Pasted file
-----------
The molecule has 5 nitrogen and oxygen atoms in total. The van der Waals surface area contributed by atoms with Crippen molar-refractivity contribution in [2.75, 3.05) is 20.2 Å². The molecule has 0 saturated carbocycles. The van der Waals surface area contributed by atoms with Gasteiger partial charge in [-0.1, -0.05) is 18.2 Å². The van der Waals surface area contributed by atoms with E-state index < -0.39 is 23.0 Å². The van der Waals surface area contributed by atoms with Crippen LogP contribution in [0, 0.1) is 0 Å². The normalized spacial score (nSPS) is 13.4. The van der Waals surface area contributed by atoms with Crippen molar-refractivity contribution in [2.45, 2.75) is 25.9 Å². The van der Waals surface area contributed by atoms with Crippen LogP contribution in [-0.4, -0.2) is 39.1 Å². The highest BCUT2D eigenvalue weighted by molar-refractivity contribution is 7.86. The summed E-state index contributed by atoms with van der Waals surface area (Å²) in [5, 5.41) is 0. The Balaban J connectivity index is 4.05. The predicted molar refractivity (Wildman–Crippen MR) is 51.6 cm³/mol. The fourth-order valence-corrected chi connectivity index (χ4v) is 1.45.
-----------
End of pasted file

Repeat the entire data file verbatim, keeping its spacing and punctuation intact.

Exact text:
The molecule has 5 nitrogen and oxygen atoms in total. The van der Waals surface area contributed by atoms with Crippen molar-refractivity contribution in [2.75, 3.05) is 20.2 Å². The molecule has 0 saturated carbocycles. The van der Waals surface area contributed by atoms with Gasteiger partial charge in [-0.1, -0.05) is 18.2 Å². The van der Waals surface area contributed by atoms with E-state index < -0.39 is 23.0 Å². The van der Waals surface area contributed by atoms with Crippen LogP contribution in [0, 0.1) is 0 Å². The normalized spacial score (nSPS) is 13.4. The van der Waals surface area contributed by atoms with Crippen molar-refractivity contribution in [2.45, 2.75) is 25.9 Å². The van der Waals surface area contributed by atoms with Crippen LogP contribution in [-0.4, -0.2) is 39.1 Å². The highest BCUT2D eigenvalue weighted by molar-refractivity contribution is 7.86. The summed E-state index contributed by atoms with van der Waals surface area (Å²) in [5, 5.41) is 0. The Balaban J connectivity index is 4.05. The predicted molar refractivity (Wildman–Crippen MR) is 51.6 cm³/mol. The fourth-order valence-corrected chi connectivity index (χ4v) is 1.45.